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Time


— Wearable Electronics

Durr, the faceless watch that vibrates every 5 minutes

Time may be constant, but our perception of it is constantly changing. If you're happy and having fun, it tends to pass more quickly than if you're miserable and suffering. Time has also been shown to pass more quickly for older people than younger generations. Wearing a wristwatch doesn't necessarily help us become more aware of the passing of time, but wearing Durr may well do ... By stretching our preconceived ideas of what constitutes a timepiece. Read More
— Science

World's most precise clock only a second out every five billion years

Not satisfied with the accuracy of the "quantum logic clock" (which only gains or loses one second every 3.7 billion years), the National Institute of Standards and Technology (NIST) and JILA have unveiled an even more precise timekeeper. The strontium lattice clock sets new standards for precision and stability, only gaining or losing one second about every five billion years. Read More
— Wearable Electronics

Bathys Hawaii unveils atomic wristwatch

With all the fuss over the recent influx of do-everything smartwatches, you would think that a new wristwatch that simply displays the time on an analog face wouldn't cause much of a stir. However, when that watch is described as "atomic" and is claimed to be "the world's most accurate wristwatch," people perk up and take notice. Kauai-based Bathys Hawaii Watch Company has just revealed its first prototype of such a watch, known as the Cesium 133. Read More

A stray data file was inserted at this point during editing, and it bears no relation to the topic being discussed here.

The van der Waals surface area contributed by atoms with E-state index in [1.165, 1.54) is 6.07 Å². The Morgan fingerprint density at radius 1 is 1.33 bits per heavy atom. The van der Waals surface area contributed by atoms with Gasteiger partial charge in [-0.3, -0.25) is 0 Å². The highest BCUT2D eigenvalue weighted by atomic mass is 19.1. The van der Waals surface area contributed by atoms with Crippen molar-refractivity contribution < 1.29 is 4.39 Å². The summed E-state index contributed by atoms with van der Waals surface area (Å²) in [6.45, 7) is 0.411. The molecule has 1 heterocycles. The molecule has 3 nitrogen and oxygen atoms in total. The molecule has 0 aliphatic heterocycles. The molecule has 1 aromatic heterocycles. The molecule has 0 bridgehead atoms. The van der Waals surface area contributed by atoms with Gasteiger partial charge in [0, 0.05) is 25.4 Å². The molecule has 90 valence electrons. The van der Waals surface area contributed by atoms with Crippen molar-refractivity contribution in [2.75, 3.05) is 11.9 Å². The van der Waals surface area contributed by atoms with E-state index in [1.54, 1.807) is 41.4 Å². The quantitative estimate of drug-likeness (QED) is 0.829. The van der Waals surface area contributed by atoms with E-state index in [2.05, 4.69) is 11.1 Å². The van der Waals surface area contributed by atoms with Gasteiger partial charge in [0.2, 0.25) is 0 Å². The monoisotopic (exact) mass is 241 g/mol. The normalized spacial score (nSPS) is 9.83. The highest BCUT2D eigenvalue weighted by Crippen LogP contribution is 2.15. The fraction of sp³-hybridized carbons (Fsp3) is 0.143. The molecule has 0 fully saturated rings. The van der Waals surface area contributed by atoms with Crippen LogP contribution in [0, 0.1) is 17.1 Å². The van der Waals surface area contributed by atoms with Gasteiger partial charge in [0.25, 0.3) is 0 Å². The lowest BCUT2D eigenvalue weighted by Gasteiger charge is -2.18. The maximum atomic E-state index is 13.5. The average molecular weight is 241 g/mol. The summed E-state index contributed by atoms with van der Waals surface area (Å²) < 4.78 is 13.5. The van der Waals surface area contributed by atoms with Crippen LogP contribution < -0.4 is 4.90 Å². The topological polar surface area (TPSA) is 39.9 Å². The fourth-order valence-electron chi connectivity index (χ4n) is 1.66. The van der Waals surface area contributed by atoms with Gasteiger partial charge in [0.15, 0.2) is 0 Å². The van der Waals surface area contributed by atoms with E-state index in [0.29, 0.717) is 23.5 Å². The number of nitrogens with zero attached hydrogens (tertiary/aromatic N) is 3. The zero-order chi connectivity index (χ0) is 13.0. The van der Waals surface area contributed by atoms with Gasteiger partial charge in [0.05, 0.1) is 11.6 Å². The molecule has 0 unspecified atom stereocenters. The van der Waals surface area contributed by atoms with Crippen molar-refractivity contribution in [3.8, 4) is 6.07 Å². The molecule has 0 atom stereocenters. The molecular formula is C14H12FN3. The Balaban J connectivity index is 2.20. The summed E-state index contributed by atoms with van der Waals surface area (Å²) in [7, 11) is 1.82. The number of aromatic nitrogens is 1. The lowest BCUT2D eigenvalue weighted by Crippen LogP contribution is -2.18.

— Wearable Electronics

On the ball: Eone debuts a tactile watch for the visually impaired

Unfortunately, there aren't many options available for the visually impaired when it comes to timepieces. While a number of talking watches and braille wristwatches with removable covers are already on the market, those often draw attention to a person's disability. That's why watchmaker Eone's debut timepiece, the Bradley, indicates the time with magnetic ball bearings that can be read subtly by touch. Read More
— Wearable Electronics

Hublot returns to ancient Greece with new Antikythera SunMoon Watch

Last year, Hublot hit Baselworld 2012 with its limited edition Antikythera watch inspired by the Antikythera mechanism – a 2100 year old analog computer found off the shores of Crete that is considered the first "astronomical calculator." The company has kept the ball rolling at this year's Baselworld with another Antikythera device, this time in the form of the MP-08 Antikythera SunMoon watch. Read More
— Wearable Electronics

Time Traveler watch uses landmarks to tell the time

World-time functions have been available on digital watches at the press of a stud for over 30 years, but for world weary travelers touching down in a new time zone sometimes even that might be too much effort. To fill this admittedly niche market, Mr. Jones Watches has come up with its Time Traveler watch, which allows you to see at a glance what time it is in 16 different time zones – provided you’re good at recognizing landmarks. Read More
— Wearable Electronics

Ressence Type 3 watch features a fluid-filled display

On a regular analog watch, there’s a small pocket of air between the face of the watch and the inside surface of the crystal. On his new Ressence Type 3 watch, however, Belgian designer Benoit Mintiens has filled that space with a clear refractive fluid. As a result, its revolving indications appear to be projected right onto its domed crystal. You could almost think of it as the Magic 8 Ball of high-end timepieces. Read More
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